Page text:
Little Ghosts

by AUDREY WALLS

Cape Fear River, North Carolina

You held hurricanes in your lungs, the blackwater cough still breathing. We escaped the waves that tunneled down Front Street. They were nothing compared to the bagyos that lacerated the archipelago you called home as a child. With our backs to the city we traced ourselves in chalk. Here is where we will die. Here we will be little ghosts. I brushed back your hair & circled your head with white gritty lines. Elbows jutting like spoons in moonlight. That night you taught me your tongue. I carry twin words as fishhooks in my lips: karagatan for the ocean & katawan for the rake of your fingers against my back: the body.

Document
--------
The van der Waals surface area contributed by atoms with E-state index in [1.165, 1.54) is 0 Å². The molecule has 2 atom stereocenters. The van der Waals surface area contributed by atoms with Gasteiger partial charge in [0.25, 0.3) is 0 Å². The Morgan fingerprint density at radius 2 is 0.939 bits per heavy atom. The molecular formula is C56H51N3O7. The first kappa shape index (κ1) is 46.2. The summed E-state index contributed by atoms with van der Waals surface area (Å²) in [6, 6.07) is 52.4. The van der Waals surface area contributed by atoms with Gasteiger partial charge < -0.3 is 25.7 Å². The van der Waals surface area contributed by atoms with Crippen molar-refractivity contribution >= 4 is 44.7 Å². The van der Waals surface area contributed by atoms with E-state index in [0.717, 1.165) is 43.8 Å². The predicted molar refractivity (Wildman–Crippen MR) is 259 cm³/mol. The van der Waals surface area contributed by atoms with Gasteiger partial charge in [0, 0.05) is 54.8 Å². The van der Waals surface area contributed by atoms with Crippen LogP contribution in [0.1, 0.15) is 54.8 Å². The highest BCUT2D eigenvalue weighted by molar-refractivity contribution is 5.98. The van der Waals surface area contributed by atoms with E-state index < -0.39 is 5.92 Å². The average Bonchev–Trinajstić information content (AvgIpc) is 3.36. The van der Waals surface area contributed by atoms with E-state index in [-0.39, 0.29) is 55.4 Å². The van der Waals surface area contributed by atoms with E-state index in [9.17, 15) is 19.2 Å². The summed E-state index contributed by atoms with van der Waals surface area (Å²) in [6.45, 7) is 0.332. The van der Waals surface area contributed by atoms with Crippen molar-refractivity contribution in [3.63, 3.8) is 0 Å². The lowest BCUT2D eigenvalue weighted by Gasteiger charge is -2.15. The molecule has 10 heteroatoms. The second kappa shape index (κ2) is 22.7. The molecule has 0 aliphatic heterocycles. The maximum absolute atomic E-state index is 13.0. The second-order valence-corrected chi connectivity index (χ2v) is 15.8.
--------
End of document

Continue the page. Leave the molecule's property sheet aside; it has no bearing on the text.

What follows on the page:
AUDREY WALLS’ poetry appears or is forthcoming in Controlled Burn, The Louisiana Review, Mason’s Road, The Monongahela Review, and Naugatuck River Review. She was awarded the 2011 Arts Club of Washington Scholarship for Student Poets and the Poetry Society of Virginia’s 2011 Frank Craddock Memorial Prize. She lives in Richmond, VA, and is an MFA candidate at Virginia Commonwealth University.